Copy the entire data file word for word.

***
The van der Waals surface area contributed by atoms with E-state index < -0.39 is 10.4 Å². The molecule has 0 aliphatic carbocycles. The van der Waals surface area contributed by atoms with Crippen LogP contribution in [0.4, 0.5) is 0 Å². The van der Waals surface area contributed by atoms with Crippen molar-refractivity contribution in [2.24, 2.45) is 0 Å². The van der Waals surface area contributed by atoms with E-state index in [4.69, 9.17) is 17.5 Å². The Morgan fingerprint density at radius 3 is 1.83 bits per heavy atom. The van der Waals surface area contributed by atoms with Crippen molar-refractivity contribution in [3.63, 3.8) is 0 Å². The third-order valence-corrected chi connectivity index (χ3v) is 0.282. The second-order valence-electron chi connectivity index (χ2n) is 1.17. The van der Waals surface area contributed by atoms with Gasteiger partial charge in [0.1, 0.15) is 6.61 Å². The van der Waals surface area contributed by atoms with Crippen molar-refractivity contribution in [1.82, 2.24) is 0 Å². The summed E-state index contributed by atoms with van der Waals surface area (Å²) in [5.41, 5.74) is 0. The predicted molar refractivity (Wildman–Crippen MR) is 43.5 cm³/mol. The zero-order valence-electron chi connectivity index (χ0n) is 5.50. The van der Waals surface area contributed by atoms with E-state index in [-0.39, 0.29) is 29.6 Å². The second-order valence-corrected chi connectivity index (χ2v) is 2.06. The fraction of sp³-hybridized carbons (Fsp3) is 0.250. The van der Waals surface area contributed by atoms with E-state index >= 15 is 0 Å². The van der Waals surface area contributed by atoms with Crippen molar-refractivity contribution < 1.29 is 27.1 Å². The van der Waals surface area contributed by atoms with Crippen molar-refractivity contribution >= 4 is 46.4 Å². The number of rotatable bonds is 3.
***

The van der Waals surface area contributed by atoms with E-state index < -0.39 is 10.4 Å². The molecule has 0 aliphatic carbocycles. The van der Waals surface area contributed by atoms with Crippen LogP contribution in [0.4, 0.5) is 0 Å². The van der Waals surface area contributed by atoms with Crippen molar-refractivity contribution in [2.24, 2.45) is 0 Å². The van der Waals surface area contributed by atoms with E-state index in [4.69, 9.17) is 17.5 Å². The Morgan fingerprint density at radius 3 is 1.83 bits per heavy atom. The van der Waals surface area contributed by atoms with Crippen molar-refractivity contribution in [3.63, 3.8) is 0 Å². The third-order valence-corrected chi connectivity index (χ3v) is 0.282. The second-order valence-electron chi connectivity index (χ2n) is 1.17. The van der Waals surface area contributed by atoms with Gasteiger partial charge in [0.1, 0.15) is 6.61 Å². The van der Waals surface area contributed by atoms with Crippen molar-refractivity contribution in [1.82, 2.24) is 0 Å². The summed E-state index contributed by atoms with van der Waals surface area (Å²) in [5.41, 5.74) is 0. The predicted molar refractivity (Wildman–Crippen MR) is 43.5 cm³/mol. The zero-order valence-electron chi connectivity index (χ0n) is 5.50. The van der Waals surface area contributed by atoms with E-state index in [-0.39, 0.29) is 29.6 Å². The second-order valence-corrected chi connectivity index (χ2v) is 2.06. The fraction of sp³-hybridized carbons (Fsp3) is 0.250. The van der Waals surface area contributed by atoms with E-state index >= 15 is 0 Å². The van der Waals surface area contributed by atoms with Crippen molar-refractivity contribution < 1.29 is 27.1 Å². The van der Waals surface area contributed by atoms with Crippen molar-refractivity contribution >= 4 is 46.4 Å². The number of rotatable bonds is 3.